[REVIEW] ‘ONCE UPON A TIME… IN HOLLYWOOD’ straddles the sincere & self-indulgent in trademark Tarantino fashion

1

Courtney Howard // Film Critic

ONCE UPON A TIME… IN HOLLYWOOD

Rated R, 161 minutes.
Director: Quentin Tarantino
Cast: Leonardo DiCaprioBrad PittMargot Robbie, Margaret Qualley, Dakota Fanning, Timothy Olyphant, Al Pacino, Kurt Russell, Emile Hirsch, Mike Moh and Austin Butler

Filmmaker Quentin Tarantino is no stranger to illustrating horrific events in history and then adding his unique brand of fantastical embellishment. INGLOURIOUS BASTERDS diverted wildly from the course of true life events, but it’s a raucous spin on revisionist world history nonetheless. Once again ripping from the headlines, the audacious auteur makes historical context the backdrop for two men’s mid-life career crises in ONCE UPON A TIME… IN HOLLYWOOD. Only this time, the dastardly daring dramedy falls short of true genius and greatness.

Actor Rick Dalton (Leonardo DiCaprio) and his best friend/ stuntman Cliff Booth (Brad Pitt) have fallen on hard times. They were once part of a wildly successful television series, but now are struggling to find the next big gig, jumping from show to show, taking guest starring spots where possible and mostly as the heavy. It hasn’t been good for their brand as Rick’s been typecast as the villain – a real life role Cliff’s been saddled with over the circumstances in which his wife died – in a town where heroes prevail. And if Rick isn’t working, neither is Cliff, who’s been relegated to doing assistant work. Cliff chauffeurs his buddy around town and does menial household chores, which in true stuntman style has him scaling walls and driving fast on the Hollywood Hills’ curvy streets.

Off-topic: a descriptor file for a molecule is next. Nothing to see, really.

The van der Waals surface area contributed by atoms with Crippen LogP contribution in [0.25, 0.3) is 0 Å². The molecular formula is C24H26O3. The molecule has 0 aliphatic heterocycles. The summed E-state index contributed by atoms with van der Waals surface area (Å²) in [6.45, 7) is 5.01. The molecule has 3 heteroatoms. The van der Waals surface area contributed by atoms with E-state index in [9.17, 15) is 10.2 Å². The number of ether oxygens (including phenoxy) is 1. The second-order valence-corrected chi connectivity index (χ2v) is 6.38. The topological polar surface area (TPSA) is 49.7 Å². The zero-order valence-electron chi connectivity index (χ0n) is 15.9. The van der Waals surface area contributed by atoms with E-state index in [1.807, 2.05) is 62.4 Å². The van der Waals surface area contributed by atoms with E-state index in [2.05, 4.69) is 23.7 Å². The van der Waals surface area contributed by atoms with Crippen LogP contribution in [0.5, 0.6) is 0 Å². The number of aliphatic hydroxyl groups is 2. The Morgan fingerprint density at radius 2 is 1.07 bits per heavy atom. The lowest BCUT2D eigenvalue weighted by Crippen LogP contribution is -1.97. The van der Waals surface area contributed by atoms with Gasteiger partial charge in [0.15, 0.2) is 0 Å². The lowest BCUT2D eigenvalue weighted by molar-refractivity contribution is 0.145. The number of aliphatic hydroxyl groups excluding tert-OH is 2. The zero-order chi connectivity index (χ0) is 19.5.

The pair are caught at a crossroads with their dwindling opportunities. However, things begin to change once Rick notices his new next door neighbors, Roman Polanski (Rafal Zawierucha) and Sharon Tate (Margot Robbie). They don’t share much interaction, but her presence adds a splash of hope and light, speaking to the era’s innocence. On the opposite end of that spectrum, also breezing into town are Charles Manson’s (Damon Herriman) followers, an intimidating gang of dirty hippies, who’ve targeted Sharon’s home for their next act of ungodliness.

Margot Robbie in ONCE UPON A TIME IN HOLLYWOOD. Courtesy of Sony Pictures.

The first two-thirds of the picture are thematically grounded in a sense of introspection, rumination and contemplation. Tarantino emphasizes the mundane lives of his three protagonists, walking us through their days. Rick spends his time drinking heavily, running lines and melting down both on and off set. Cliff’s limited days on set include him showing a thing or two to blowhard Bruce Lee (Mike Moh). His off the clock hours have him driving home late, servicing his dog’s culinary needs and schlepping across town to pick up his boss. Sharon constantly radiates the warm rippling sound of rock n’ roll, whether that be in public at parties, or in the privacy of her home. She also curiously catches one of her films, tucking into the velvety plush seat of a Westwood theater, boosting her ego through audience response.